Keep your staffers close with these 5 communication techniques

Turnover. It’s part and parcel of the restaurant industry. As one of the biggest employers of teenagers and students — both of whom don’t operate on year-round schedules — as well as seasonal staff and part-time employees, restaurants naturally face large attrition. And in times of economic uncertainy, holding on to staff is at the forefront of every restaurant owner’s mind. That’s why effective communication is so important. These eight techniques will help you keep your staff close and keep your turnover low.

To put the need for clear and consistent staff communication in stark perspective, consider this: In 2018, the turnover rate in the hospitality sector topped 70 percent for the fourth consecutive year, according to data from the Bureau of Labor Statistics’ Job Openings and Labor Turnover (JOLTS) program. During uncertain times, traditionally high turnover businesses like restaurants need to be focused more than ever on building team loyalty through communication.

1. Match the effort you make on external messaging

Spending hours developing just the right social media post can be great for advertising a new menu item, but don’t forget to clearly communicate with your staff as well. Develop an in-house email newsletter or put up a message board in the kitchen to get everyone on the same page. Consider using a library of restaurant flyer templates that can be customized to suit your needs.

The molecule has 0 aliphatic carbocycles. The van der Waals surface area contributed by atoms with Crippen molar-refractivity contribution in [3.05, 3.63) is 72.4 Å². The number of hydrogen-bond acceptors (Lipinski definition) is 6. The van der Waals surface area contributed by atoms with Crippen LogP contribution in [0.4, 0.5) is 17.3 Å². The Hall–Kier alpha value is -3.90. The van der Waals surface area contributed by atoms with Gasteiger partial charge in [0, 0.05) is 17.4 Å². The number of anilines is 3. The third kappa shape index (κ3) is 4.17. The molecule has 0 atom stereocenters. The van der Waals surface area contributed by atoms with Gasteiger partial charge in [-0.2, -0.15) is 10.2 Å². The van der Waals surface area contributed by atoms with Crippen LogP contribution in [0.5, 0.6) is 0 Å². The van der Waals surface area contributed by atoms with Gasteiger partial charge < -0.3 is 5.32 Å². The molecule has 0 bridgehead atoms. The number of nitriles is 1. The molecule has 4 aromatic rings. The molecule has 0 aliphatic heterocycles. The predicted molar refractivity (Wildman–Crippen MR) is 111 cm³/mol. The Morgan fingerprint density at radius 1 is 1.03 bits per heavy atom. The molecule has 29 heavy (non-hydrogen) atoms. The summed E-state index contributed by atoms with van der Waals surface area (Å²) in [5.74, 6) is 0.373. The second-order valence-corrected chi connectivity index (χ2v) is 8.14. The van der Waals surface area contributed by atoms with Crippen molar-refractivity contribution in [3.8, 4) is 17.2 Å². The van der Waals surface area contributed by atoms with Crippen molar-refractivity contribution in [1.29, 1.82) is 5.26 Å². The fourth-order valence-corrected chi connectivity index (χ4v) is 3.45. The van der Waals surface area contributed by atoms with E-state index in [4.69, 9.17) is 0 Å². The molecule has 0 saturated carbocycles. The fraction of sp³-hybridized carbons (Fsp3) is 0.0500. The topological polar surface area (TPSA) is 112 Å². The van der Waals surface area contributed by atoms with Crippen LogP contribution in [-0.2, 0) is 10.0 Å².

2. Keep messages short and sweet

Shakespeare said “brevity is the soul of wit,” but that saying is also just a great pro-tip for communicating in general. Keep messages to staff short and succinct.

Be honest about your business. Never underestimate the power of transparency. In times of turmoil, it’s critical that you own your issues and let your staff hear about them from you, not through the gossip grapevine, especially if it may result in temporary layoffs. Rather than hide problems, let your staff know so that any employment changes don’t come as a surprise.

3. Talk to team members individually

Team meetings are great, but a one-on-one talk with a staff member gives them a chance to discuss things that they might not be able to during their shift and to clear up any concerns or miscommunications.

4. Consider your business holistically

Difficult times can be overwhelming for any restaurant owner, but remember to consider struggles as not just our own burden, but as a problem for the entire staff. Stay positive, but be realistic.

5. Consider your sources

When communicating with staff, especially during a health crisis or other uncertain times, be sure you’re passing on vetted information, especially as it might pertain to HR issues.

Whatever the message is you’re trying to convey, remember, as in most situtaitons, honesty is the best policy. By being honest with your staff, you’ll build trust, which can help foster community and loyalty, two key elements in keeping a tight team together.

[Photo: Dmitry Zvolskiy via Pexels]